Regarding the recent petition by some of the 'celebrity' LGBT individuals, it is of course a very welcome and important move, he says, but at the same breath sounds caustic as he adds: "But my question is where were they during this long struggle? Why were they not part of the movement and our lonely fight?"
"How come they come out now when it is far more acceptable, or even fashionable, to be out? These are questions that pop in my mind. Maybe I just now old, tired and bitter," says Rangayan.
According to the LGBT activists, even some politicians of the ruling Hindu nationalist BJP (Bharatiya Janata Party) are now advocating that Sec 377 should be discarded.
It came as a big surprise and support when India's finance minister Arun Jaitley at a public event in November last year in fact criticized the Supreme Court's anti-gay verdict of 2013 saying "when millions of people world over are having alternative sexual preferences, it is too late in the day to propound a view that they should be jailed."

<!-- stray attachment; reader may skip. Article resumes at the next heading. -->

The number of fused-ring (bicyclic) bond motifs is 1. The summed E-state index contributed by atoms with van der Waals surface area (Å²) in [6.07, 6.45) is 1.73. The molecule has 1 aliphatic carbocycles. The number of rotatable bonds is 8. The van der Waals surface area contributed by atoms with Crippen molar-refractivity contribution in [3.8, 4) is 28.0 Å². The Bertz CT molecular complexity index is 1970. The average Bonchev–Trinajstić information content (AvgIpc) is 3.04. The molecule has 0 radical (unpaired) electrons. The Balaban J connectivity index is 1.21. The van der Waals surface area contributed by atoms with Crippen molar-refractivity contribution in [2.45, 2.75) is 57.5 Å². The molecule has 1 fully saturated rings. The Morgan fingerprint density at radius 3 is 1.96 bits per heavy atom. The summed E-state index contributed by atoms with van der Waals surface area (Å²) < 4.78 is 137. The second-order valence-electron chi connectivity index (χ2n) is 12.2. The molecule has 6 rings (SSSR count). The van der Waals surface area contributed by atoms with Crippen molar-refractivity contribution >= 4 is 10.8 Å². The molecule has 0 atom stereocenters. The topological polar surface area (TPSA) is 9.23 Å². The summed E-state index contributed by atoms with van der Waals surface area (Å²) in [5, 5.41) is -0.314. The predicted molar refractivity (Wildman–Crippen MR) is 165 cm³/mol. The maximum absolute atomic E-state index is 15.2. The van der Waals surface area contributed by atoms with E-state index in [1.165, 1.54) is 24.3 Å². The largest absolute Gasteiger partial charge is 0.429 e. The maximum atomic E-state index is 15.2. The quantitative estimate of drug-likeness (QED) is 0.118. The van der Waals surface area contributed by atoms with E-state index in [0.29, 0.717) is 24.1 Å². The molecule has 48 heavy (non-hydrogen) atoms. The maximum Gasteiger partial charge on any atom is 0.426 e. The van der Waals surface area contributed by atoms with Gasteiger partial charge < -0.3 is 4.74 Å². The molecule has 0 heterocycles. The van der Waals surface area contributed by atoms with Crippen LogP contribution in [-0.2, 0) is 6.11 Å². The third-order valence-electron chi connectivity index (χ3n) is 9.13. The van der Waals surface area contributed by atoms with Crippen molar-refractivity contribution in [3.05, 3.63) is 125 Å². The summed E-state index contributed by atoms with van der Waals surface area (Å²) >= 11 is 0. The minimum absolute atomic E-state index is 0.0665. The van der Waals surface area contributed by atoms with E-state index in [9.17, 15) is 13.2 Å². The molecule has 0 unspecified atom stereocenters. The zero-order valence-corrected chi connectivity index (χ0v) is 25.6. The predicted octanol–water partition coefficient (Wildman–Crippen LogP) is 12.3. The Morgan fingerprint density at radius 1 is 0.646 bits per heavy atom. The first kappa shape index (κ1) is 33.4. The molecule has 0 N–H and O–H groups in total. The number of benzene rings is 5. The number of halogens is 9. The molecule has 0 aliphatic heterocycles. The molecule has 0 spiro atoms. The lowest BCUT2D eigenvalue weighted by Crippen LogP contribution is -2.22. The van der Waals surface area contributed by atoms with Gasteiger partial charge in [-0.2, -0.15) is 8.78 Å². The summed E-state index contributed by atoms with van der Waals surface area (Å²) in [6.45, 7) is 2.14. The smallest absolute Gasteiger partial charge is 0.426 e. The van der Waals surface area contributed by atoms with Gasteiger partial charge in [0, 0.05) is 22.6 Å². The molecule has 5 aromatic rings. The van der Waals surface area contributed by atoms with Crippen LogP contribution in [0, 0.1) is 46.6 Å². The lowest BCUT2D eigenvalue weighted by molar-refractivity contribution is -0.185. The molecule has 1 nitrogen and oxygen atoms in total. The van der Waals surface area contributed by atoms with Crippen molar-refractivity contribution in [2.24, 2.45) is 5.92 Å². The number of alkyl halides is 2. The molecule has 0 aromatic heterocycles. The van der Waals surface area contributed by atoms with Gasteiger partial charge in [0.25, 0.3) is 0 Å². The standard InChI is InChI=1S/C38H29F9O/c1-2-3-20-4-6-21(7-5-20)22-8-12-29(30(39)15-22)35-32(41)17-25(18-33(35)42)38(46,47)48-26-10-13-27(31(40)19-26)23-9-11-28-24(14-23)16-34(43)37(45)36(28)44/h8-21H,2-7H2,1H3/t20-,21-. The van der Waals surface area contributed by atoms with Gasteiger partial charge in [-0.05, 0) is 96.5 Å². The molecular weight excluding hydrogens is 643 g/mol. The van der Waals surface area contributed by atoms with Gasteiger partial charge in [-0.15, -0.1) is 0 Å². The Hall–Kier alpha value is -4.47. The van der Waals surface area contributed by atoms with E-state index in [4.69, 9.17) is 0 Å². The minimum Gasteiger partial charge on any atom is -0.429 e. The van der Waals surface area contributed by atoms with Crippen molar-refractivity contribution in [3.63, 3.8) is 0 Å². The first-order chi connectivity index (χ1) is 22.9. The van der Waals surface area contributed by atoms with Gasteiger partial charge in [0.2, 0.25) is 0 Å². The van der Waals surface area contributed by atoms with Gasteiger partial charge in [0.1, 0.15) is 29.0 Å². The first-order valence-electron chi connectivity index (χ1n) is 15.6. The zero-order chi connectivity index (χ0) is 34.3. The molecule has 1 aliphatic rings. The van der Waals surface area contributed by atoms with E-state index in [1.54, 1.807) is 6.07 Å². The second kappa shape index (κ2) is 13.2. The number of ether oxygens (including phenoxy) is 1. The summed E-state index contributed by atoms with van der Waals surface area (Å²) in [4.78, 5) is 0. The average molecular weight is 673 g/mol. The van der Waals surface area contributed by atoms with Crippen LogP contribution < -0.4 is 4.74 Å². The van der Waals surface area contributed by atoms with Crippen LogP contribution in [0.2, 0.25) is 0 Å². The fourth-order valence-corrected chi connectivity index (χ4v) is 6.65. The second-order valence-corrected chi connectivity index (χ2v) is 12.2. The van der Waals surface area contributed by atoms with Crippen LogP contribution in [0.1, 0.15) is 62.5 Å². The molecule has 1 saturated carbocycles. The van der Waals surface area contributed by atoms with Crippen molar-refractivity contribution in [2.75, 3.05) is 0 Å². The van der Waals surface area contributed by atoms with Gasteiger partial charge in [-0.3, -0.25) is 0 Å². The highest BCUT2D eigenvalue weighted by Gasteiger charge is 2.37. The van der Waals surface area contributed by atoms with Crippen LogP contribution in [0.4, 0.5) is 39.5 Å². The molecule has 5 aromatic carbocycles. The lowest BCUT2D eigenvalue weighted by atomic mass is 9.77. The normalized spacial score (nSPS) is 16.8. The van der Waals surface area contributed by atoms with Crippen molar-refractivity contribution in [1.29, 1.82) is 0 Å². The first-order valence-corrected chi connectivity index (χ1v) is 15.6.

"The Delhi High Court's view appears more acceptable," he said, referring to the 2009 ruling that had virtually decriminalized gay unions.
However, India's main opposition Congress party, which has taken a stand that supports the LGBT, was quick to slam the government for its stand at the UN.
Congress lawmaker and well known writer Shashi Tharoor, who for long has been championing the cause of LGBT and tried to raise the issue in Parliament despite being jeered, tweeted: "Since @IndianDiplomacy remains in the closet…, liberals' only hope is the SupremeCourt."
He wrote in an article: "We must demand that our Supreme Court – if not our lawmakers – affirm a pluralist India that accommodates all identities within our country. The time for change was many years ago. But it is never too late to do the right thing. I hope that the Supreme Court is listening."
- Russia: UN rights chief denounces outlawing of ‘the international LGBT movement’
- Canada alerts LGBTQ citizens of the risks of travelling to US
- Survey says about 9 percent of adults in 30 countries identify themselves as LGBTQ
- Force majeure: China's gay rights group halts operation
- Apple Watch Pride Edition celebrates the LGBTQ+ community